MP calls for 'Cliff's Law' to stop media naming suspects before they are charged after singer's High Court privacy win against BBC

A Conservative MP has called for a new law to stop police suspects being named by the media until they are charged, suggesting it could be called “Cliff’s Law” after Sir Cliff Richard’s privacy win against the BBC.

Anna Soubry MP, who was a regional broadcast journalist for 14 years until 1995, used Prime Minister’s Questions today to ask Theresa May to look at bringing in the new law.

Sir Cliff was today awarded £210,000 in damages by the High Court over BBC News coverage of a police raid on his home in August 2014, following an allegation of historical child sexual assault.

Sir Cliff has always denied the claim and no charges were ever brought.

Soubry said the BBC, which included helicopter footage in its report of the raid on Sir Cliff’s home in Berkshire, had “behaved atrociously”, adding coverage amounted to an “illegal invasion” of Sir Cliff’s privacy.

She told Parliament: “Sir Cliff is not alone and it’s not confined to sexual offences. Suspects should not be named by the media until such time as they are charged.”

Soubry said she would be “more than happy” to call the bill Cliff’s Law and acknowledged that there would be exceptional cases.

Back in 2011 Soubry tabled a Private Members Bill that proposed a blanket ban on identifying people questioned by police, but it was dropped after she was told the then Attorney General would look at the issue.

The Prime Minister, who was Home Secretary when the issue was debated in 2011, told Soubry today that it was an “important” but “difficult” issue which “does have to be dealt with sensitively”.

However she appeared to disagree with Soubry’s stance, saying: “There may well be cases where actually the publication of a name enables other victims to come forward and therefore to strengthen the case against an individual.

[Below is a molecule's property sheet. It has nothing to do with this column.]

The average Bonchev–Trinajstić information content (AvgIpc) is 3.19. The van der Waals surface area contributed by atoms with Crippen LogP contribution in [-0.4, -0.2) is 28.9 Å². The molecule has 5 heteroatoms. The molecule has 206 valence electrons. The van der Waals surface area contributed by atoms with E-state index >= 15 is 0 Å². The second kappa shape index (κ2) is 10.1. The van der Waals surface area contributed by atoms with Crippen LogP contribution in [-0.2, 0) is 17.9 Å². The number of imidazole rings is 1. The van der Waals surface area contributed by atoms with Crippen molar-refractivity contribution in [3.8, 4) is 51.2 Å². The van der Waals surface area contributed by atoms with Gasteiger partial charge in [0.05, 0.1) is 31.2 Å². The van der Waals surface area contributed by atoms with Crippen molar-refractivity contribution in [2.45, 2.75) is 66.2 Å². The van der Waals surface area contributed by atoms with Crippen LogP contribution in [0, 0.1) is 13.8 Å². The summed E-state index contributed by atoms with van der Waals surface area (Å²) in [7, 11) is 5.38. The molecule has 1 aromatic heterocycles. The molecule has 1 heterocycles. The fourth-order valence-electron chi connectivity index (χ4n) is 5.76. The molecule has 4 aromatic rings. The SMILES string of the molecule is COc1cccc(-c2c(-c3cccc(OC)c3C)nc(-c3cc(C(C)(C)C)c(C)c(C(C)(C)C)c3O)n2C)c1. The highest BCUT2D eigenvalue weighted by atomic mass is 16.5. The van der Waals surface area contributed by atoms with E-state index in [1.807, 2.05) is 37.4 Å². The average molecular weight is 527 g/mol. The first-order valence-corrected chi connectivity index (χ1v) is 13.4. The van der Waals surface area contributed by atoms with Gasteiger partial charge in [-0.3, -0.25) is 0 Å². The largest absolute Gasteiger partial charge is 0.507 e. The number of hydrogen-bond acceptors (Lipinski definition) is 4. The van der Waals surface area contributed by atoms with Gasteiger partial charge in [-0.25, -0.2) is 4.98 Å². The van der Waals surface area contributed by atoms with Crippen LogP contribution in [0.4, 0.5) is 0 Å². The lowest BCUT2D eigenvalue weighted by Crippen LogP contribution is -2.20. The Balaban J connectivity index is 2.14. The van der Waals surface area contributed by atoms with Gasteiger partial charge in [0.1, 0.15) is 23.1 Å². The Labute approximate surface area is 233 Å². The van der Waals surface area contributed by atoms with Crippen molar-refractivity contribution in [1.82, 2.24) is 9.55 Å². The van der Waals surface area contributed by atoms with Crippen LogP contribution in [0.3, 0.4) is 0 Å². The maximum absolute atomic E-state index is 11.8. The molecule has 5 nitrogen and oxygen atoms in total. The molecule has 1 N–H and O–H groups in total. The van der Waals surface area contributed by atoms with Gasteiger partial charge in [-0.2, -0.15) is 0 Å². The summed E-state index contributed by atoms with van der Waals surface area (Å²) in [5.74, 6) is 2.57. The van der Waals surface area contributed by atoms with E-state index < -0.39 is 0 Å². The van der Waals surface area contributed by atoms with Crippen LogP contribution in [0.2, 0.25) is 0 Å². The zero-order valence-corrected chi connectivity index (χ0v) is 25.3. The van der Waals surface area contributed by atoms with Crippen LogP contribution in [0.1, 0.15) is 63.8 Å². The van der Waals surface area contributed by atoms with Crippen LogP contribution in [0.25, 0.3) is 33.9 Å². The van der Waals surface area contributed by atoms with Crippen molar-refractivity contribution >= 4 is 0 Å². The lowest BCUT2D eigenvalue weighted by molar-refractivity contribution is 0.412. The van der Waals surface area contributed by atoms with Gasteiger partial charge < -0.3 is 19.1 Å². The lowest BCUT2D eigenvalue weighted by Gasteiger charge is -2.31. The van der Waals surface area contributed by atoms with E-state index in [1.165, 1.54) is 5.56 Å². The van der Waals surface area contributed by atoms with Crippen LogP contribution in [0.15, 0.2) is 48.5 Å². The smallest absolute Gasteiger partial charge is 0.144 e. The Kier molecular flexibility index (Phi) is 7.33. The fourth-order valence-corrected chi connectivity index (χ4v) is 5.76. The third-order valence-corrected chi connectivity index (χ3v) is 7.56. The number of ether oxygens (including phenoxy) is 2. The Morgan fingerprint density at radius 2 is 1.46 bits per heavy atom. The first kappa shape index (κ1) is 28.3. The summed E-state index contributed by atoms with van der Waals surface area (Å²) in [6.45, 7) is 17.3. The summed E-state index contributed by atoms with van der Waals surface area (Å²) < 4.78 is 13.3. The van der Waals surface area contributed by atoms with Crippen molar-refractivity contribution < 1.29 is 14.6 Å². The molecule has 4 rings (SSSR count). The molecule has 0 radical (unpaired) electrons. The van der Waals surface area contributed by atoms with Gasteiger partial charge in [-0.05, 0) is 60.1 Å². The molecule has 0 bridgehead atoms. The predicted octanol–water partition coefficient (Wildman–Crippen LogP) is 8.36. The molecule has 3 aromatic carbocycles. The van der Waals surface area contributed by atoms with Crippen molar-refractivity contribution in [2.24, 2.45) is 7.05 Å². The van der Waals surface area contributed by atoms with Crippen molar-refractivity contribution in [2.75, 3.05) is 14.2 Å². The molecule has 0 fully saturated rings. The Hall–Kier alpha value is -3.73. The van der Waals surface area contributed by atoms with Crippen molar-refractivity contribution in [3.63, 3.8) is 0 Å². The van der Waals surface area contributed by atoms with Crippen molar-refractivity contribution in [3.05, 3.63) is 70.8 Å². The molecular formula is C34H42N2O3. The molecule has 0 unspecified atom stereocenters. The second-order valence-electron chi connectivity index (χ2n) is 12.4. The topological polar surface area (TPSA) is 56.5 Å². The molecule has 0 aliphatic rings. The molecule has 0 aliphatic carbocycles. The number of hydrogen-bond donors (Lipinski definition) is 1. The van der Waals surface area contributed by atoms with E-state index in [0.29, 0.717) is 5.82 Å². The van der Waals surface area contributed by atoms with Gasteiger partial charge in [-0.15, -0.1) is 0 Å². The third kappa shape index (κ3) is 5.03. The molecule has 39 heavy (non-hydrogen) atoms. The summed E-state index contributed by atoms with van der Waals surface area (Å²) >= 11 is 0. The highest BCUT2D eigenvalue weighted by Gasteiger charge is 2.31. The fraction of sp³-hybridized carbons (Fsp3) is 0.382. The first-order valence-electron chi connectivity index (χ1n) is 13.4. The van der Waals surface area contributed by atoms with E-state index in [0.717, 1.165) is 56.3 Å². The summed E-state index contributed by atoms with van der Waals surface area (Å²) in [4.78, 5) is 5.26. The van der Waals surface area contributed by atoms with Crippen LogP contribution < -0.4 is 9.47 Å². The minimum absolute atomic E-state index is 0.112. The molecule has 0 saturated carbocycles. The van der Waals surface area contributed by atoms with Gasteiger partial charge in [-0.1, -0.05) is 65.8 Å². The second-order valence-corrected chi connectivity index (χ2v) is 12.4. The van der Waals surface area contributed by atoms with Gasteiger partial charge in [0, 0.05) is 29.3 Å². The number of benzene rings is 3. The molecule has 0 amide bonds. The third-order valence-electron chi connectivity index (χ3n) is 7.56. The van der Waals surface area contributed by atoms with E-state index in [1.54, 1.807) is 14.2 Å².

“So this is, I have to say, I think this is not either you do all of one or all of another. This is an issue for careful judgement – but in exercising that careful judgement the police need to recognise their responsibilities and the media need to recognise their responsibilities as well.”

In his judgement today, Mr Justice Mann, said that although information that a well-known celebrity was under investigation for historical sexual abuse would have contributed to a general public debate around such cases, actually identifying Sir Cliff was not a matter of public interest.

He said: “Knowing that Sir Cliff was under investigation might be of interest to the gossip-mongers, but it does not contribute materially to the genuine public interest in the existence of police investigations in this area.

“It was known that investigations were made and prosecutions brought. I do not think that knowledge of the identity of the subject of the investigation was a material legitimate addition to the stock of public knowledge for these purposes.”

Speaking outside court today, BBC director of news and current affairs Fran Unsworth warned the judgement had created new case law and marked a “dramatic shift against press freedom”.